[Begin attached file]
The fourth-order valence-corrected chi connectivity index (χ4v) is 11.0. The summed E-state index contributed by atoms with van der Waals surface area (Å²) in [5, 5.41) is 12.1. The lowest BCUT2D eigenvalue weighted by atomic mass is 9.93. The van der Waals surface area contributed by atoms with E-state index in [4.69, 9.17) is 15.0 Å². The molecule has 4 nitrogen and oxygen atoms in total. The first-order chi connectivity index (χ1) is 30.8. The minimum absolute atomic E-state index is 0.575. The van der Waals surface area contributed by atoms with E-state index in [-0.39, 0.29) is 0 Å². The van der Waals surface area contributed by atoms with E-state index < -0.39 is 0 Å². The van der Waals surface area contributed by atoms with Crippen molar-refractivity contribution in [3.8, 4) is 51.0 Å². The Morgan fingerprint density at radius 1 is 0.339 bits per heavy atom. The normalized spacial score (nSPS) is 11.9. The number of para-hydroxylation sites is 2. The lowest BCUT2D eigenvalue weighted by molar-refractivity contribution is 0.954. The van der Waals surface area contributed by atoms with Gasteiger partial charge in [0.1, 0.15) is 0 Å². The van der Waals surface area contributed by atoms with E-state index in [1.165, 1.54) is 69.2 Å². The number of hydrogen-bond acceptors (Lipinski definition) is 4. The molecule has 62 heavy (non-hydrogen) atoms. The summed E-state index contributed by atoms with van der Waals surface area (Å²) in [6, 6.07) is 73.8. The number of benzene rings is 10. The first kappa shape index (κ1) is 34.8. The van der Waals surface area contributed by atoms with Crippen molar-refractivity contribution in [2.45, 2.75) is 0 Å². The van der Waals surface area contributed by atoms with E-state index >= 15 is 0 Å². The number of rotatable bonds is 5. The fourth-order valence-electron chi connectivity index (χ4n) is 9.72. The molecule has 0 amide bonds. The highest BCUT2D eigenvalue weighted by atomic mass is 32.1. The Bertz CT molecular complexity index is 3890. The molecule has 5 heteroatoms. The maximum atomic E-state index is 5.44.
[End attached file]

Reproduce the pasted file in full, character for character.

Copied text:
The fourth-order valence-corrected chi connectivity index (χ4v) is 11.0. The summed E-state index contributed by atoms with van der Waals surface area (Å²) in [5, 5.41) is 12.1. The lowest BCUT2D eigenvalue weighted by atomic mass is 9.93. The van der Waals surface area contributed by atoms with E-state index in [4.69, 9.17) is 15.0 Å². The molecule has 4 nitrogen and oxygen atoms in total. The first-order chi connectivity index (χ1) is 30.8. The minimum absolute atomic E-state index is 0.575. The van der Waals surface area contributed by atoms with E-state index in [-0.39, 0.29) is 0 Å². The van der Waals surface area contributed by atoms with E-state index < -0.39 is 0 Å². The van der Waals surface area contributed by atoms with Crippen molar-refractivity contribution in [3.8, 4) is 51.0 Å². The Morgan fingerprint density at radius 1 is 0.339 bits per heavy atom. The normalized spacial score (nSPS) is 11.9. The number of para-hydroxylation sites is 2. The lowest BCUT2D eigenvalue weighted by molar-refractivity contribution is 0.954. The van der Waals surface area contributed by atoms with Gasteiger partial charge in [0.1, 0.15) is 0 Å². The van der Waals surface area contributed by atoms with E-state index in [1.165, 1.54) is 69.2 Å². The number of hydrogen-bond acceptors (Lipinski definition) is 4. The molecule has 62 heavy (non-hydrogen) atoms. The summed E-state index contributed by atoms with van der Waals surface area (Å²) in [6, 6.07) is 73.8. The number of benzene rings is 10. The first kappa shape index (κ1) is 34.8. The van der Waals surface area contributed by atoms with Crippen molar-refractivity contribution in [2.45, 2.75) is 0 Å². The van der Waals surface area contributed by atoms with E-state index >= 15 is 0 Å². The number of rotatable bonds is 5. The fourth-order valence-electron chi connectivity index (χ4n) is 9.72. The molecule has 0 amide bonds. The highest BCUT2D eigenvalue weighted by atomic mass is 32.1. The Bertz CT molecular complexity index is 3890. The molecule has 5 heteroatoms. The maximum atomic E-state index is 5.44.